There are many causes and triggers of celiac disease, which include:
• Genetic
• Surgery
• Childbirth
• Pregnancy
• Viral infection
• Severe emotional stress or trauma

Symptoms of celiac disease include:
• Digestive problems (bloating, pain, gas, diarrhea, and weight loss)
• Dermatitis Herpetiformis (a severe skin rash)
• Iron deficiency anemia (a low red blood cell count)
• Muscle cramps
• Growth problems (mostly found in children)
• Seizures
• Tingling sensation in the legs
• Mouth sores
• Missed menstrual period

Celiac disease can be diagnosed by a series of blood tests that examine gluten auto-antibodies and by a minor bowel biopsy to assess gut damage. Since gluten is a staple in the average person’s diet, it is important to continue eating this protein until the tests are completed and evaluated for the most accurate diagnosis.
The only treatment for celiac disease is a gluten-free diet. Gluten-free diets are mainly composed of fruits, vegetables, meats, fish, poultry, beans, nuts and most dairy products. Healthy, gluten-free alternatives to wheat and grains include almond meal flour, corn, quinoa, potatoes, and soy flour.
If you think you have celiac disease, a doctor can perform tests to diagnose your condition. For more information, please call Jamaica Hospital Medical Center’s Gastroenterology Department at 718-206-7001.

All content of this newsletter is intended for general information purposes only and is not intended or implied to be a substitute for professional medical advice, diagnosis or treatment. Please consult a medical professional before adopting any of the suggestions on this page. You must never disregard professional medical advice or delay seeking medical treatment based upon any content of this newsletter. PROMPTLY CONSULT YOUR PHYSICIAN OR CALL 911 IF YOU BELIEVE YOU HAVE A MEDICAL EMERGENCY.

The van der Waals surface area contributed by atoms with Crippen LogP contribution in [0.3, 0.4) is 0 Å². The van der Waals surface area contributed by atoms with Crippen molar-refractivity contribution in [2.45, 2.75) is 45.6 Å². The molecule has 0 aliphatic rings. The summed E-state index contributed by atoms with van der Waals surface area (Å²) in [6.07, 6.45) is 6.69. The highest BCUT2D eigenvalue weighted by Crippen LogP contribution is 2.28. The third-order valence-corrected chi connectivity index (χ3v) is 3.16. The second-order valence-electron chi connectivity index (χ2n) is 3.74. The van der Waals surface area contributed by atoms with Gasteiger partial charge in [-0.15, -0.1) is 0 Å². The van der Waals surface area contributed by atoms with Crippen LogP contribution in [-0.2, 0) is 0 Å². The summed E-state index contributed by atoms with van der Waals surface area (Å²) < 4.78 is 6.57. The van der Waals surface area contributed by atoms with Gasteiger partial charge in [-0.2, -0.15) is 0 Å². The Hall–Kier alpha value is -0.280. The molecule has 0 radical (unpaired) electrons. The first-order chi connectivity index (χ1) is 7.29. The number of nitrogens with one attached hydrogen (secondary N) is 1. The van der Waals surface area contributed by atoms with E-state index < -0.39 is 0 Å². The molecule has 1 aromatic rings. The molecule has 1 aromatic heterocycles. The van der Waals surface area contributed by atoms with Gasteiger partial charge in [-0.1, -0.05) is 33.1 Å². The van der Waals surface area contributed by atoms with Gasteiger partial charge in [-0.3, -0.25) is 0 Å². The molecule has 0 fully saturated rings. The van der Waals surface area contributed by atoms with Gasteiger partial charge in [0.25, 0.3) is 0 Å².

How to Control Diabetes With Exercise

                                                                                   

The three cornerstones in the treatment of diabetes are food, medications, and activity. Of these three, activity is often a first choice for the person who has diabetes. Moving toward a more physically active life is generally inexpensive, convenient, usually produces great rewards in terms of blood glucose control and a general feeling of well-being.